The TOEIC® exam is a part of life in Japan, and for many people a barrier that is standing between you and your goals. Nevertheless, we don’t need to be afraid of the exam, because anyone can get a good score on the exam with basic knowledge of English and some test-taking skills. Today, I want to look at three basic skills for the TOEIC® Listening, or most any other English exam really.
- Avoid distracters
Now, what do I mean by those? Let’s start with inference.
Inference（推測) is the ability to guess, more or less. In the first part of the TOEIC® listening section, you will see photographs and then be asked to select a sentence which best describes each picture. Now, before you listen, you will need to make some inferences.
In order to do well on this section, practice quickly coming up with as many true English sentences in your head about a given photograph as you can. Infer what is happening and create sentences using mostly “there is/are”and present continuous “They are ___ing”.
1. There is a cup full of pens on the desk next to the computer.
2. The woman is looking at her computer.
3. The woman is holding a sheet of paper.
One of these will probably be the answer, and you'll prepare the vocabulary in you head. The best way to approach these questions is to scan the picture completely and identify what's happening, just like a journalist or a spy. Ask yourself: who, what, where, why? Listen for any words that are stressed, as they may hold a clue.
To study for this part of the test, you can also try making sentences that describe what you are doing during your day. Another helpful exercise is to make a list of all the things around you that you see. This helps you learn the vocabulary and connect it to a place.
Paraphrasing (言い換え) is another important concept to remember. Paraphrasing is the ability to say the same idea, but using different words.
Here is a quick example of paraphrasing:
Almost all the time, the answer that you see on the test will use different, paraphrased words, from the listening. The ability to recognize how they are paraphrasing will be key to identifying the answer. There are a few things to listen for. They may use different vocabulary with the same meaning in order to make it harder to choose the correct answer. They may also change the word order or use different grammar.
1. "The most effective way to build your English skill is to study regularly."
2. "The most effective way of building your English skill is to do studying on a regular basis."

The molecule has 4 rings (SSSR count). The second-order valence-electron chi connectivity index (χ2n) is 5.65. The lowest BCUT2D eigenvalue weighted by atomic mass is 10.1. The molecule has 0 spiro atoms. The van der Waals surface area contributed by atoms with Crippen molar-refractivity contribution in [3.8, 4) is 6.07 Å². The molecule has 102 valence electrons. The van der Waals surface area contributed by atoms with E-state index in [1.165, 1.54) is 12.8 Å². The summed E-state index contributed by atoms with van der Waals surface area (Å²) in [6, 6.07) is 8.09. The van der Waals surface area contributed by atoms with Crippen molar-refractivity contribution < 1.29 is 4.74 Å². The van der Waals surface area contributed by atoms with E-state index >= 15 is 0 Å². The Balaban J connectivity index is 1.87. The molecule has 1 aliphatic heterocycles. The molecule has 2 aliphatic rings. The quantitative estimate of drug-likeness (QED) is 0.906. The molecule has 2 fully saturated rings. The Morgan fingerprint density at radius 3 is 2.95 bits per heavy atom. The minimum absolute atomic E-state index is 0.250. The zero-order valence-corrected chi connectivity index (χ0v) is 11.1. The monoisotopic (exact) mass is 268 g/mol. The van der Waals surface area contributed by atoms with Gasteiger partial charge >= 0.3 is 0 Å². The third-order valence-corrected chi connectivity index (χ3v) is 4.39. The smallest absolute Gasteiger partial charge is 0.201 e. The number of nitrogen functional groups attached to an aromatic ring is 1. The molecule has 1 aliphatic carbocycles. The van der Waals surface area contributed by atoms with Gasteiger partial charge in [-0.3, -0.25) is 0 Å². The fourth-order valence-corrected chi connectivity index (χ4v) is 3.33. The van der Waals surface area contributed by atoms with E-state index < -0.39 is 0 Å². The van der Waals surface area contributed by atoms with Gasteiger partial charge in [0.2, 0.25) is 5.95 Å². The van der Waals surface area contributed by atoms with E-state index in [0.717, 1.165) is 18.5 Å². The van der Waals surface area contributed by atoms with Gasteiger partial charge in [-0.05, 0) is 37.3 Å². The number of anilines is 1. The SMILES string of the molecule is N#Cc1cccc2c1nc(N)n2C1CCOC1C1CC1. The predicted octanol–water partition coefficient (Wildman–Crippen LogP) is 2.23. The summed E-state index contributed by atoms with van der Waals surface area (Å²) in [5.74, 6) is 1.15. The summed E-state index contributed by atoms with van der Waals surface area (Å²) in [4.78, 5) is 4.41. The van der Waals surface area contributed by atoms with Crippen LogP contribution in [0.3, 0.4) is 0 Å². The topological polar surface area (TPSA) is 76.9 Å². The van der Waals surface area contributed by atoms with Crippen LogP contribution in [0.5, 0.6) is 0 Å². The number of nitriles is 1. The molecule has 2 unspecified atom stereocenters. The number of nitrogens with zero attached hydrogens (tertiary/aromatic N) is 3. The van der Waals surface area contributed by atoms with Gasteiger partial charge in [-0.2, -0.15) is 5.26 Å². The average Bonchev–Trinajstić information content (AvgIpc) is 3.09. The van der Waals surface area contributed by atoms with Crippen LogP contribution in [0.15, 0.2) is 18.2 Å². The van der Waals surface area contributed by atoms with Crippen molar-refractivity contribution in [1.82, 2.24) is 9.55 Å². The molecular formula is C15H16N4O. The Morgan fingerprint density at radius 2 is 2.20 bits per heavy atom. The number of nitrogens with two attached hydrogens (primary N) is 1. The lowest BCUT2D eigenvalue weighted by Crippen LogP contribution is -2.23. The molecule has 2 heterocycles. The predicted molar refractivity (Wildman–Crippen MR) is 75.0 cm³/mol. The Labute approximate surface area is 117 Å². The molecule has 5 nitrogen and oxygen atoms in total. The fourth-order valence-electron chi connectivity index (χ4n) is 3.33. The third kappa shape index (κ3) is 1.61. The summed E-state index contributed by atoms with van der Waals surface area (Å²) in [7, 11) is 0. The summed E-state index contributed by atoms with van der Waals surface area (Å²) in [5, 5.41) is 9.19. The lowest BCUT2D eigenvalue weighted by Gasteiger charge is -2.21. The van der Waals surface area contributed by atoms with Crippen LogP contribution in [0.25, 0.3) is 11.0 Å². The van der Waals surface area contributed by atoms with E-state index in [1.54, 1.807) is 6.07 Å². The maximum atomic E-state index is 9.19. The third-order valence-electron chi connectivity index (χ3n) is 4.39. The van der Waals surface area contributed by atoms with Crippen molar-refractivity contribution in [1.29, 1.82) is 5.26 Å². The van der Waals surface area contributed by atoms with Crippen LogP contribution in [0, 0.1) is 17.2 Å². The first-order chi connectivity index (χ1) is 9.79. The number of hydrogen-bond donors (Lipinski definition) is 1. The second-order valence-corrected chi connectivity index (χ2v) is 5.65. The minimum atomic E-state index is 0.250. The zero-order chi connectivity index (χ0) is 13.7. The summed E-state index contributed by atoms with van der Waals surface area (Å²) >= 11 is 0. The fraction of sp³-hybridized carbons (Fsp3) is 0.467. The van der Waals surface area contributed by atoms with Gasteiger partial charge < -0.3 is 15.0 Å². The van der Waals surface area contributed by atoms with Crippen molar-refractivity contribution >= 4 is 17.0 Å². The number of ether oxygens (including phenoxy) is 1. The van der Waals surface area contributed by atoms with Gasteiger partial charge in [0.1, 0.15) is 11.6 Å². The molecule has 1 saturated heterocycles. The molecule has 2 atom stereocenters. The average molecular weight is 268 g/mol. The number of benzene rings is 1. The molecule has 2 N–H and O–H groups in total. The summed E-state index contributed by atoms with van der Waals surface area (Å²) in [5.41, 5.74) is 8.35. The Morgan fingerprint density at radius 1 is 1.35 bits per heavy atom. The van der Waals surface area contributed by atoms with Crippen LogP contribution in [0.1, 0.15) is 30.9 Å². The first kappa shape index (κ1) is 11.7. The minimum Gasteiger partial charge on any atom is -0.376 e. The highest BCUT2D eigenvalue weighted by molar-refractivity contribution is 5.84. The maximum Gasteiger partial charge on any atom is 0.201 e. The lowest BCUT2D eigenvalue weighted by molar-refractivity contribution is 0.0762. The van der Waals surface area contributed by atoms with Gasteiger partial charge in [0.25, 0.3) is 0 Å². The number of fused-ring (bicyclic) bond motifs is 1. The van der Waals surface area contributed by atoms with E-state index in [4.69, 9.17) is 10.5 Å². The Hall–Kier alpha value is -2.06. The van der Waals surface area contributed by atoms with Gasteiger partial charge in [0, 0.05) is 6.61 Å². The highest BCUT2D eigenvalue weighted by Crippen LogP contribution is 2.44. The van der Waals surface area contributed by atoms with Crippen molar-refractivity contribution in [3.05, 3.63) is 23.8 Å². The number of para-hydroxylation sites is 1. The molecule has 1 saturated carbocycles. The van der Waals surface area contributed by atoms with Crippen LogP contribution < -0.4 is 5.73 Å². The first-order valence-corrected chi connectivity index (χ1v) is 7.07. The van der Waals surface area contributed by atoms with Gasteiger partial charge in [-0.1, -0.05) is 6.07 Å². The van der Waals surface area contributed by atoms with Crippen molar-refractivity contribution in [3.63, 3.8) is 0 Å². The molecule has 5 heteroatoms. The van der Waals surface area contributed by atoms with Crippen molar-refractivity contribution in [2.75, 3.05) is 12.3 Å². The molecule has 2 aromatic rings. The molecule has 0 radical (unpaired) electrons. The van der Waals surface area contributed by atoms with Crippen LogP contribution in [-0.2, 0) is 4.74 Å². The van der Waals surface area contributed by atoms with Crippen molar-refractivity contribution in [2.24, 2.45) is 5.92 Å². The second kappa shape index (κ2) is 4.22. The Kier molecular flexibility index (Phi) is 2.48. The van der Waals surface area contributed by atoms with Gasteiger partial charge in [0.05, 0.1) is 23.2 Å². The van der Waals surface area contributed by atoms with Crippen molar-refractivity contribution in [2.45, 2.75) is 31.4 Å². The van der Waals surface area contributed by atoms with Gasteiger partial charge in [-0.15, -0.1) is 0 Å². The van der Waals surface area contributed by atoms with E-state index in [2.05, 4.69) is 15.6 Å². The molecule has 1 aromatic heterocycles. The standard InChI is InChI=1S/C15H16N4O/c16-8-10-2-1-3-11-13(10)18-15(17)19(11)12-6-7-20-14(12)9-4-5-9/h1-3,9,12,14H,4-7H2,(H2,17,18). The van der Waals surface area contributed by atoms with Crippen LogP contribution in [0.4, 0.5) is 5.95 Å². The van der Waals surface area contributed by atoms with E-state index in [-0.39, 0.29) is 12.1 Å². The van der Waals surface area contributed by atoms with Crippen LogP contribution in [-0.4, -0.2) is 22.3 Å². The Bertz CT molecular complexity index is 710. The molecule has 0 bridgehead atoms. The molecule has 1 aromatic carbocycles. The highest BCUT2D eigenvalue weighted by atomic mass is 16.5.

If the original sentence is in the active voice, they may change it to passive or vice versa.
1. "To improve English, you should learn new vocabulary on a daily basis."
2. "To improve English, new vocabulary should be learned on a daily basis"
Finally, let’s look at distracters (引っかけ) which you will find in each part of the TOEIC® Listening. The multiple choice answers will try to distract you by using very similar, or even the same word. For example, let's look at one word which can have several meanings, like 'mind'.
Make sure that the answer is using the word in the same way it should be used in the answer. Because the correct answer is usually paraphrased, if you hear the same keyword in the conversation and the answer, it is usually not correct! Here are some of the things to be careful about for part 1:
- words that sounds similar but are in fact different
- the right words used inaccurately
- the right words used in a confusing manner
- answers that are only partially true
- words that refer to a context other than the one shown in the picture
- words related to, but not in the picture
for part 2:
- words that sound similar but have different meanings
- wh- questions - who what, when, where, why, what - that need logical answers
- questions with question tags
- yes / no questions which may have no direct yes / no answers
for part 3:
- similar-sounding words
- inaccurate words
- confused word order
- words that change the meaning
- negative words (hardly, not, etc.)
- words associated with time (always, never, etc.)
It will help if you can read the question, and possibly even the answers, before you hear the dialogue. Check all the options and don't choose too quickly. When you are taking the actual exam, pay attention to the context. Try and picture the speakers and where they are.
If you want to practice more, then please join us for our TOEIC® Listening Seminar!
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